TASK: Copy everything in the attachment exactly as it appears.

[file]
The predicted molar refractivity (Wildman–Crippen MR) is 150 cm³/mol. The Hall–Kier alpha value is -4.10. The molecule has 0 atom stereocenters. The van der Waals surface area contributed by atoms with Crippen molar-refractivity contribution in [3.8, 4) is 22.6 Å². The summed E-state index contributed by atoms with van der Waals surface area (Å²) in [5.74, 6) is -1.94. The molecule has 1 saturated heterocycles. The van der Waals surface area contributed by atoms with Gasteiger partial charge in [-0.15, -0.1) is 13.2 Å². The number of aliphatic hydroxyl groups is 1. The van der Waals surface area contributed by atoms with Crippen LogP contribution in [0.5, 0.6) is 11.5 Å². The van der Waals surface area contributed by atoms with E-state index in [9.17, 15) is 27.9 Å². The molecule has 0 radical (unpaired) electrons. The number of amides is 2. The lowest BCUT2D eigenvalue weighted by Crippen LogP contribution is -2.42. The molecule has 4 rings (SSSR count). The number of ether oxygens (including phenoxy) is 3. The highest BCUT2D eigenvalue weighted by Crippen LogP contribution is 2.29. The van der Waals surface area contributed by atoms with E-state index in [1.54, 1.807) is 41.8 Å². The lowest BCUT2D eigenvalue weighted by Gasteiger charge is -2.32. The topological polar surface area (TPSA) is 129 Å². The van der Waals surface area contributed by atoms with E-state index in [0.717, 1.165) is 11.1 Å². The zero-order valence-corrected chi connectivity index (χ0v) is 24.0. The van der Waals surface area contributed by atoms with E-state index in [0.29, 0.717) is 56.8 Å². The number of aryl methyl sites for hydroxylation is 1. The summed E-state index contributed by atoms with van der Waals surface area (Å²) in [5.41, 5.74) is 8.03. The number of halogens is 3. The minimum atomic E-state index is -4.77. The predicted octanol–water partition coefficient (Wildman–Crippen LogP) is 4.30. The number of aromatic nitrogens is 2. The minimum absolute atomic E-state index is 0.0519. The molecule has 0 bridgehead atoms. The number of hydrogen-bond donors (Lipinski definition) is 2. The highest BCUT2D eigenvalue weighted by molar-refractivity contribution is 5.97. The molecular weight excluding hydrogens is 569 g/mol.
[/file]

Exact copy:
The predicted molar refractivity (Wildman–Crippen MR) is 150 cm³/mol. The Hall–Kier alpha value is -4.10. The molecule has 0 atom stereocenters. The van der Waals surface area contributed by atoms with Crippen molar-refractivity contribution in [3.8, 4) is 22.6 Å². The summed E-state index contributed by atoms with van der Waals surface area (Å²) in [5.74, 6) is -1.94. The molecule has 1 saturated heterocycles. The van der Waals surface area contributed by atoms with Gasteiger partial charge in [-0.15, -0.1) is 13.2 Å². The number of aliphatic hydroxyl groups is 1. The van der Waals surface area contributed by atoms with Crippen LogP contribution in [0.5, 0.6) is 11.5 Å². The van der Waals surface area contributed by atoms with E-state index in [9.17, 15) is 27.9 Å². The molecule has 0 radical (unpaired) electrons. The number of amides is 2. The lowest BCUT2D eigenvalue weighted by Crippen LogP contribution is -2.42. The molecule has 4 rings (SSSR count). The number of ether oxygens (including phenoxy) is 3. The highest BCUT2D eigenvalue weighted by Crippen LogP contribution is 2.29. The van der Waals surface area contributed by atoms with E-state index in [1.54, 1.807) is 41.8 Å². The lowest BCUT2D eigenvalue weighted by Gasteiger charge is -2.32. The topological polar surface area (TPSA) is 129 Å². The van der Waals surface area contributed by atoms with E-state index in [0.717, 1.165) is 11.1 Å². The zero-order valence-corrected chi connectivity index (χ0v) is 24.0. The van der Waals surface area contributed by atoms with E-state index in [0.29, 0.717) is 56.8 Å². The number of aryl methyl sites for hydroxylation is 1. The summed E-state index contributed by atoms with van der Waals surface area (Å²) in [5.41, 5.74) is 8.03. The number of halogens is 3. The minimum atomic E-state index is -4.77. The predicted octanol–water partition coefficient (Wildman–Crippen LogP) is 4.30. The number of aromatic nitrogens is 2. The minimum absolute atomic E-state index is 0.0519. The molecule has 0 bridgehead atoms. The number of hydrogen-bond donors (Lipinski definition) is 2. The highest BCUT2D eigenvalue weighted by molar-refractivity contribution is 5.97. The molecular weight excluding hydrogens is 569 g/mol.